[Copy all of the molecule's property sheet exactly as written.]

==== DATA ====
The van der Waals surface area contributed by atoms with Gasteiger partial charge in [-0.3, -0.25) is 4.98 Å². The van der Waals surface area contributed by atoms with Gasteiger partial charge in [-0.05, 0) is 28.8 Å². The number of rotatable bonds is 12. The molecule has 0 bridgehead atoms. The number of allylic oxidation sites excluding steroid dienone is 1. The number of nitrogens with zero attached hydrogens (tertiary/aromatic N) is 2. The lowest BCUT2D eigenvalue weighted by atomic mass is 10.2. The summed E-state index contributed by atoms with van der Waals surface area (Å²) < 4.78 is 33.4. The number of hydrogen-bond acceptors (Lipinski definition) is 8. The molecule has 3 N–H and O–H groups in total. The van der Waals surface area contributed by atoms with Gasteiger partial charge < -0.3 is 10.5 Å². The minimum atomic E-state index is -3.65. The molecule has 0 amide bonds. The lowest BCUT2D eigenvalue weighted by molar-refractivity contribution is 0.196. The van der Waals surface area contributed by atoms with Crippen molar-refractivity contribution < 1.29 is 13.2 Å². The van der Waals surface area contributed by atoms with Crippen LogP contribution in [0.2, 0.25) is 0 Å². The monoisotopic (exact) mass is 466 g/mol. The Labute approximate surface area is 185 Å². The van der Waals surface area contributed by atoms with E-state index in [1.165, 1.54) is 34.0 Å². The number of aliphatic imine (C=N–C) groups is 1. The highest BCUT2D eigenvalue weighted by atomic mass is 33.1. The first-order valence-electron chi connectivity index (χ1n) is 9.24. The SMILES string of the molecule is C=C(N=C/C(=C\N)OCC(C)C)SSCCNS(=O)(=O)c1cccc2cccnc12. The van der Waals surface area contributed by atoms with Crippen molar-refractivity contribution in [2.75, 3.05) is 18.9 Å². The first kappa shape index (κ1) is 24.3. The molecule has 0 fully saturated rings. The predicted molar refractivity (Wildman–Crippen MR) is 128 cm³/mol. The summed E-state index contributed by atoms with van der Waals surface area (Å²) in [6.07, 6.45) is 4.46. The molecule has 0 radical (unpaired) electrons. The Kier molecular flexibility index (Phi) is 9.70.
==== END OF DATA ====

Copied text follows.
The van der Waals surface area contributed by atoms with Gasteiger partial charge in [-0.3, -0.25) is 4.98 Å². The van der Waals surface area contributed by atoms with Gasteiger partial charge in [-0.05, 0) is 28.8 Å². The number of rotatable bonds is 12. The molecule has 0 bridgehead atoms. The number of allylic oxidation sites excluding steroid dienone is 1. The number of nitrogens with zero attached hydrogens (tertiary/aromatic N) is 2. The lowest BCUT2D eigenvalue weighted by atomic mass is 10.2. The summed E-state index contributed by atoms with van der Waals surface area (Å²) < 4.78 is 33.4. The number of hydrogen-bond acceptors (Lipinski definition) is 8. The molecule has 3 N–H and O–H groups in total. The van der Waals surface area contributed by atoms with Gasteiger partial charge < -0.3 is 10.5 Å². The minimum atomic E-state index is -3.65. The molecule has 0 amide bonds. The lowest BCUT2D eigenvalue weighted by molar-refractivity contribution is 0.196. The van der Waals surface area contributed by atoms with Crippen molar-refractivity contribution < 1.29 is 13.2 Å². The van der Waals surface area contributed by atoms with Crippen LogP contribution in [0.2, 0.25) is 0 Å². The monoisotopic (exact) mass is 466 g/mol. The Labute approximate surface area is 185 Å². The van der Waals surface area contributed by atoms with E-state index in [1.165, 1.54) is 34.0 Å². The number of aliphatic imine (C=N–C) groups is 1. The highest BCUT2D eigenvalue weighted by atomic mass is 33.1. The first-order valence-electron chi connectivity index (χ1n) is 9.24. The SMILES string of the molecule is C=C(N=C/C(=C\N)OCC(C)C)SSCCNS(=O)(=O)c1cccc2cccnc12. The van der Waals surface area contributed by atoms with Crippen molar-refractivity contribution in [2.75, 3.05) is 18.9 Å². The first kappa shape index (κ1) is 24.3. The molecule has 0 fully saturated rings. The predicted molar refractivity (Wildman–Crippen MR) is 128 cm³/mol. The summed E-state index contributed by atoms with van der Waals surface area (Å²) in [6.07, 6.45) is 4.46. The molecule has 0 radical (unpaired) electrons. The Kier molecular flexibility index (Phi) is 9.70.